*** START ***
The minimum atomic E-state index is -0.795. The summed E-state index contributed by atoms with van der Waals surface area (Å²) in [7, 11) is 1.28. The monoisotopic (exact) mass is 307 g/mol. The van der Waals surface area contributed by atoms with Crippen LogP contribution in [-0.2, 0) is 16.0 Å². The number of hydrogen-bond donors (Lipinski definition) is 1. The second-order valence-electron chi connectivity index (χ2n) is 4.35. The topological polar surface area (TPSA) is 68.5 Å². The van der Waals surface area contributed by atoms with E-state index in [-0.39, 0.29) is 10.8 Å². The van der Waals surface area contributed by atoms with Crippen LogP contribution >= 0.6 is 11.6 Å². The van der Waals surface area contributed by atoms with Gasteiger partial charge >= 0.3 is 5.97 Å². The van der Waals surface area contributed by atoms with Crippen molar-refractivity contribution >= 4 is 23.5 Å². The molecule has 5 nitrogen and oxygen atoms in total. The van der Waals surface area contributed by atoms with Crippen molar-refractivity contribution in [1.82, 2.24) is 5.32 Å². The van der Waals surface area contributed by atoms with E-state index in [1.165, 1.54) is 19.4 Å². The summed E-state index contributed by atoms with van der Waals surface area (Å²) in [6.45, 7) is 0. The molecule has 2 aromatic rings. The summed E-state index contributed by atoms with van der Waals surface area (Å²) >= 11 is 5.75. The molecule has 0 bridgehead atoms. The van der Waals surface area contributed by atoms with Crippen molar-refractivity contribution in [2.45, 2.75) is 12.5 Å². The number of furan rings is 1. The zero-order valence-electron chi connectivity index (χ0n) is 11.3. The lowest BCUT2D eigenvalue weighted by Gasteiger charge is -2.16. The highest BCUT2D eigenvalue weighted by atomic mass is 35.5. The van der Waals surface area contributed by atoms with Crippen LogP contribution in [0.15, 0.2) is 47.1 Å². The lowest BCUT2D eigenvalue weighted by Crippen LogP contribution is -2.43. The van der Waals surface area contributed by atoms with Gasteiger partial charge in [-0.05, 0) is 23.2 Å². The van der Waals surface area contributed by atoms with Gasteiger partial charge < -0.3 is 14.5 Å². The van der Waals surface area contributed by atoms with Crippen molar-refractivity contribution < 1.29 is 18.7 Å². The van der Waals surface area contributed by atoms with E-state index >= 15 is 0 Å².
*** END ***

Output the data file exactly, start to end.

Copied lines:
The minimum atomic E-state index is -0.795. The summed E-state index contributed by atoms with van der Waals surface area (Å²) in [7, 11) is 1.28. The monoisotopic (exact) mass is 307 g/mol. The van der Waals surface area contributed by atoms with Crippen LogP contribution in [-0.2, 0) is 16.0 Å². The number of hydrogen-bond donors (Lipinski definition) is 1. The second-order valence-electron chi connectivity index (χ2n) is 4.35. The topological polar surface area (TPSA) is 68.5 Å². The van der Waals surface area contributed by atoms with E-state index in [-0.39, 0.29) is 10.8 Å². The van der Waals surface area contributed by atoms with Crippen LogP contribution >= 0.6 is 11.6 Å². The van der Waals surface area contributed by atoms with Gasteiger partial charge >= 0.3 is 5.97 Å². The van der Waals surface area contributed by atoms with Crippen molar-refractivity contribution >= 4 is 23.5 Å². The molecule has 5 nitrogen and oxygen atoms in total. The van der Waals surface area contributed by atoms with Crippen molar-refractivity contribution in [1.82, 2.24) is 5.32 Å². The van der Waals surface area contributed by atoms with E-state index in [1.165, 1.54) is 19.4 Å². The summed E-state index contributed by atoms with van der Waals surface area (Å²) in [6.45, 7) is 0. The molecule has 2 aromatic rings. The summed E-state index contributed by atoms with van der Waals surface area (Å²) >= 11 is 5.75. The molecule has 0 bridgehead atoms. The van der Waals surface area contributed by atoms with Crippen molar-refractivity contribution in [2.45, 2.75) is 12.5 Å². The number of furan rings is 1. The zero-order valence-electron chi connectivity index (χ0n) is 11.3. The lowest BCUT2D eigenvalue weighted by Gasteiger charge is -2.16. The highest BCUT2D eigenvalue weighted by atomic mass is 35.5. The van der Waals surface area contributed by atoms with Crippen LogP contribution in [0.15, 0.2) is 47.1 Å². The lowest BCUT2D eigenvalue weighted by Crippen LogP contribution is -2.43. The van der Waals surface area contributed by atoms with Gasteiger partial charge in [-0.05, 0) is 23.2 Å². The van der Waals surface area contributed by atoms with Gasteiger partial charge < -0.3 is 14.5 Å². The van der Waals surface area contributed by atoms with Crippen molar-refractivity contribution < 1.29 is 18.7 Å². The van der Waals surface area contributed by atoms with E-state index >= 15 is 0 Å².